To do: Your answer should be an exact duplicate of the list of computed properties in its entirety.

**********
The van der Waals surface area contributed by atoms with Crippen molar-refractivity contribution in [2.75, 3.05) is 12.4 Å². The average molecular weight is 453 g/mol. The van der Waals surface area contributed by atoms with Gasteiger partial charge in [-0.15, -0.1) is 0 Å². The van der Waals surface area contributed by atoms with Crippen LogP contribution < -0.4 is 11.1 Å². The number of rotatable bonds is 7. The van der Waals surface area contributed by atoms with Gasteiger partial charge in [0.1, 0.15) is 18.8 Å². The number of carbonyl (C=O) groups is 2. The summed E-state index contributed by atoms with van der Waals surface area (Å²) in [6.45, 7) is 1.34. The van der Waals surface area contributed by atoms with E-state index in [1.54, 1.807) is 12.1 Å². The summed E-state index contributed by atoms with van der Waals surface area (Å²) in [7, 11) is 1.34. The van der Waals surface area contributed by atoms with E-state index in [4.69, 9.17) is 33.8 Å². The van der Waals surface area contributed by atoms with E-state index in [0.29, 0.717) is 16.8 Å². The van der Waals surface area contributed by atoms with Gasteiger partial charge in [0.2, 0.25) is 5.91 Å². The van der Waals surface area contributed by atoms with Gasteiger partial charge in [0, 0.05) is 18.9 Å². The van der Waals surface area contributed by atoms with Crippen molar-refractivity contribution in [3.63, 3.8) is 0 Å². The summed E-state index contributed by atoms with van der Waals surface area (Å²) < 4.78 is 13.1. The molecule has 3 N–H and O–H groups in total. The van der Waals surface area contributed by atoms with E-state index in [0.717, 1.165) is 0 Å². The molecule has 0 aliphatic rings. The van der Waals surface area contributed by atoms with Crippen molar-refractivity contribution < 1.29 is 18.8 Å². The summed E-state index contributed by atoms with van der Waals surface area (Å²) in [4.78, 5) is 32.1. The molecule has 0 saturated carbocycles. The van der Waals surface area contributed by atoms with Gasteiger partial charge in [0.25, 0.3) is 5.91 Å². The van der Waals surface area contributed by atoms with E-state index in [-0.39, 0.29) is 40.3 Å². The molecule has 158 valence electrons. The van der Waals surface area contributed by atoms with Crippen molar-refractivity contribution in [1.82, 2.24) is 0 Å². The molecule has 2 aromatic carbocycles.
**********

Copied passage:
The van der Waals surface area contributed by atoms with Crippen molar-refractivity contribution in [2.75, 3.05) is 12.4 Å². The average molecular weight is 453 g/mol. The van der Waals surface area contributed by atoms with Gasteiger partial charge in [-0.15, -0.1) is 0 Å². The van der Waals surface area contributed by atoms with Crippen LogP contribution < -0.4 is 11.1 Å². The number of rotatable bonds is 7. The van der Waals surface area contributed by atoms with Gasteiger partial charge in [0.1, 0.15) is 18.8 Å². The number of carbonyl (C=O) groups is 2. The summed E-state index contributed by atoms with van der Waals surface area (Å²) in [6.45, 7) is 1.34. The van der Waals surface area contributed by atoms with E-state index in [1.54, 1.807) is 12.1 Å². The summed E-state index contributed by atoms with van der Waals surface area (Å²) in [7, 11) is 1.34. The van der Waals surface area contributed by atoms with E-state index in [4.69, 9.17) is 33.8 Å². The van der Waals surface area contributed by atoms with E-state index in [0.29, 0.717) is 16.8 Å². The van der Waals surface area contributed by atoms with Gasteiger partial charge in [0.2, 0.25) is 5.91 Å². The van der Waals surface area contributed by atoms with Gasteiger partial charge in [0, 0.05) is 18.9 Å². The van der Waals surface area contributed by atoms with Crippen molar-refractivity contribution in [3.63, 3.8) is 0 Å². The summed E-state index contributed by atoms with van der Waals surface area (Å²) < 4.78 is 13.1. The molecule has 3 N–H and O–H groups in total. The van der Waals surface area contributed by atoms with E-state index in [0.717, 1.165) is 0 Å². The molecule has 0 aliphatic rings. The van der Waals surface area contributed by atoms with Crippen molar-refractivity contribution < 1.29 is 18.8 Å². The summed E-state index contributed by atoms with van der Waals surface area (Å²) in [4.78, 5) is 32.1. The molecule has 0 saturated carbocycles. The van der Waals surface area contributed by atoms with Gasteiger partial charge in [0.25, 0.3) is 5.91 Å². The van der Waals surface area contributed by atoms with E-state index in [-0.39, 0.29) is 40.3 Å². The molecule has 158 valence electrons. The van der Waals surface area contributed by atoms with Crippen molar-refractivity contribution in [1.82, 2.24) is 0 Å². The molecule has 2 aromatic carbocycles.